Legislative Assembly for the ACT: 2009 Week 03 Hansard (Thursday, 26 February 2009) . . Page.. 1043 ..
After the 11 September 2001 terrorist attacks, most insurance companies withdrew products offering coverage for an act of terrorism. Any products covering acts of terrorism that have been placed back on the market have been prohibitively expensive. As a result, it is either not possible, or is an unreasonable burden, for employers to gain workers compensation coverage for an act of terrorism. In order to provide protection for workers injured in the event of a terrorist incident, a temporary reinsurance fund was established through the insertion of the provisions of chapter 15 of the Workers Compensation Act. A series of amendments have extended this coverage. However, ACT workers are only covered for acts of terrorism that occur before 1 April 2009.
Insurance coverage for acts of terrorism is still either unavailable or prohibitively expensive. In order for workers in the ACT to remain protected in the event of an act of terrorism, chapter 15 of the Workers Compensation Act needs a further extension. It is appropriate to extend the provision for a further three years to allow for changes in the industry with regard to coverage, and for reconsideration by the government of the risks involved on a regular basis. I commend the bill to the Assembly.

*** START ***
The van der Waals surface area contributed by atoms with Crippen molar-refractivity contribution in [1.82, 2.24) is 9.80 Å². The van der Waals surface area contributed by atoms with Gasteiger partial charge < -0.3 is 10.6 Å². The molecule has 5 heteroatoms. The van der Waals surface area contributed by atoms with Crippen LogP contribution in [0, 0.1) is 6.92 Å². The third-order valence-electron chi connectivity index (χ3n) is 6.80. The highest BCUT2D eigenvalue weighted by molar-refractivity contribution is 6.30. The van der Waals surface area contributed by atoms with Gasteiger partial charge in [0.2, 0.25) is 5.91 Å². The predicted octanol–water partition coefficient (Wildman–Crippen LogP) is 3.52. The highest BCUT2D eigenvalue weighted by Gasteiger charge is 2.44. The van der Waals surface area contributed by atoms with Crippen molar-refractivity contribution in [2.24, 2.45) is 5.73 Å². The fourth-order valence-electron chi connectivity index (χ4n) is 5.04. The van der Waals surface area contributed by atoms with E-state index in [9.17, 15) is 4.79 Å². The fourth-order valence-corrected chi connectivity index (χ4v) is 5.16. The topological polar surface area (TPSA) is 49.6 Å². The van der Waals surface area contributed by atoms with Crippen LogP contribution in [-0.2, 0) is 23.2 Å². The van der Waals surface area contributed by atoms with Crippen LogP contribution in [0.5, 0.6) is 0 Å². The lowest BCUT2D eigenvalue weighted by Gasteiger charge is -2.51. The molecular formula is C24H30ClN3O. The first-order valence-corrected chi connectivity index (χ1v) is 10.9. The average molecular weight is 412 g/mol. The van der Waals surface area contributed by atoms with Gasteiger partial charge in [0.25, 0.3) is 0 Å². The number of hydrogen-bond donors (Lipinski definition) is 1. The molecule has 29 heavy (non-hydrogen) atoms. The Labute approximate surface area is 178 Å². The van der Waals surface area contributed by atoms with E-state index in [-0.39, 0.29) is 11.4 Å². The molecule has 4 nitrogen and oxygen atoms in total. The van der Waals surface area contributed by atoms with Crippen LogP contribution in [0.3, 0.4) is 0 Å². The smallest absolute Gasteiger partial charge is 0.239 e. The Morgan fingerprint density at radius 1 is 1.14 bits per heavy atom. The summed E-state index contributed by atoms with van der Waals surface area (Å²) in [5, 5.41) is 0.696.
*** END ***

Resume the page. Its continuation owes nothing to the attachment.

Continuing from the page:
Debate (on motion by Mrs Dunne) adjourned to the next sitting.
Taxation Administration (Amounts Payable—Motor Vehicle Duty) Determination 2008 (No 1)
Motion for disallowance
MR SMYTH (Brindabella) (10.26): I move:
That Disallowable Instrument DI2008-219, being the Taxation Administration (Amounts Payable—Motor Vehicle Duty) Determination 2008 (No 1), be disallowed.
On 19 August 2008, the Assembly passed an amendment to the Duties Act to provide for the relevant minister to implement a scheme of differential rates of duty for motor vehicles. This scheme of differential rates of duty was to be based on the environmental characteristics of each motor vehicle as set out in the green vehicle guide.
In principle, this scheme has had some attraction. Its intention is to provide a market signal—a pricing mechanism—to encourage people to buy new motor vehicles that are less damaging to the environment. During the debate on this amending bill, however, I and other members raised a number of concerns about the policy that was being proposed by the Stanhope-Gallagher government. Fundamentally, the duty scheme comprised flawed legislation. It was flawed in 2008 and it remains flawed today. The flaws in the scheme involved an unreasonable increase in duty for vehicles used by tradespeople and small businesses; penalties for those families which require particular vehicles because of family circumstances; penalties for larger families; the limited definition of environmental benefit; and the lack of incorporation of whole-of-life costs in the analysis of environmental performance.